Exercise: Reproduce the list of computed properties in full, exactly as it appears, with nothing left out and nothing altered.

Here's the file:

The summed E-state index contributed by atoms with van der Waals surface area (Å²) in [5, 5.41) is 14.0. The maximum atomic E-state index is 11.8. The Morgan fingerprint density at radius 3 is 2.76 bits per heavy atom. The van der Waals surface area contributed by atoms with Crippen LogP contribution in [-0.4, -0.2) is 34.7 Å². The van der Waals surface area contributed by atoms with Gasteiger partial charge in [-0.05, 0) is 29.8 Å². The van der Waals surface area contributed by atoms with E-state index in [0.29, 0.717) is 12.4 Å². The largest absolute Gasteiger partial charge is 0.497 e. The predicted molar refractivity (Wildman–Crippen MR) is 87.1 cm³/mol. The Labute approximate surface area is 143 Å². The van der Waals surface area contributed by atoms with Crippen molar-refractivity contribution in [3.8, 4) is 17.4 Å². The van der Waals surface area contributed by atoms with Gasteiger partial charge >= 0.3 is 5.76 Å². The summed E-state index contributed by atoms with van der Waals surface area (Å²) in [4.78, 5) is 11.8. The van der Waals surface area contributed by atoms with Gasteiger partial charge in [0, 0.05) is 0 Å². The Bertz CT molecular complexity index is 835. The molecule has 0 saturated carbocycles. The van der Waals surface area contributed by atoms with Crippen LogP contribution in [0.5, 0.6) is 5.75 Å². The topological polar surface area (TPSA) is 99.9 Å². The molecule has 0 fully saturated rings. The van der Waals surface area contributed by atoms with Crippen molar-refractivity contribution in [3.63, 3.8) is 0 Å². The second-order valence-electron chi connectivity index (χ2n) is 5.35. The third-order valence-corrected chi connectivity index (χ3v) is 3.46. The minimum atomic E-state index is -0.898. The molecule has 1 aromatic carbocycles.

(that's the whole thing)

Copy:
The summed E-state index contributed by atoms with van der Waals surface area (Å²) in [5, 5.41) is 14.0. The maximum atomic E-state index is 11.8. The Morgan fingerprint density at radius 3 is 2.76 bits per heavy atom. The van der Waals surface area contributed by atoms with Crippen LogP contribution in [-0.4, -0.2) is 34.7 Å². The van der Waals surface area contributed by atoms with Gasteiger partial charge in [-0.05, 0) is 29.8 Å². The van der Waals surface area contributed by atoms with E-state index in [0.29, 0.717) is 12.4 Å². The largest absolute Gasteiger partial charge is 0.497 e. The predicted molar refractivity (Wildman–Crippen MR) is 87.1 cm³/mol. The Labute approximate surface area is 143 Å². The van der Waals surface area contributed by atoms with Crippen molar-refractivity contribution in [3.8, 4) is 17.4 Å². The van der Waals surface area contributed by atoms with Gasteiger partial charge >= 0.3 is 5.76 Å². The summed E-state index contributed by atoms with van der Waals surface area (Å²) in [4.78, 5) is 11.8. The van der Waals surface area contributed by atoms with Gasteiger partial charge in [0, 0.05) is 0 Å². The Bertz CT molecular complexity index is 835. The molecule has 0 saturated carbocycles. The van der Waals surface area contributed by atoms with Crippen LogP contribution in [0.5, 0.6) is 5.75 Å². The topological polar surface area (TPSA) is 99.9 Å². The molecule has 0 fully saturated rings. The van der Waals surface area contributed by atoms with Crippen molar-refractivity contribution in [3.63, 3.8) is 0 Å². The second-order valence-electron chi connectivity index (χ2n) is 5.35. The third-order valence-corrected chi connectivity index (χ3v) is 3.46. The minimum atomic E-state index is -0.898. The molecule has 1 aromatic carbocycles.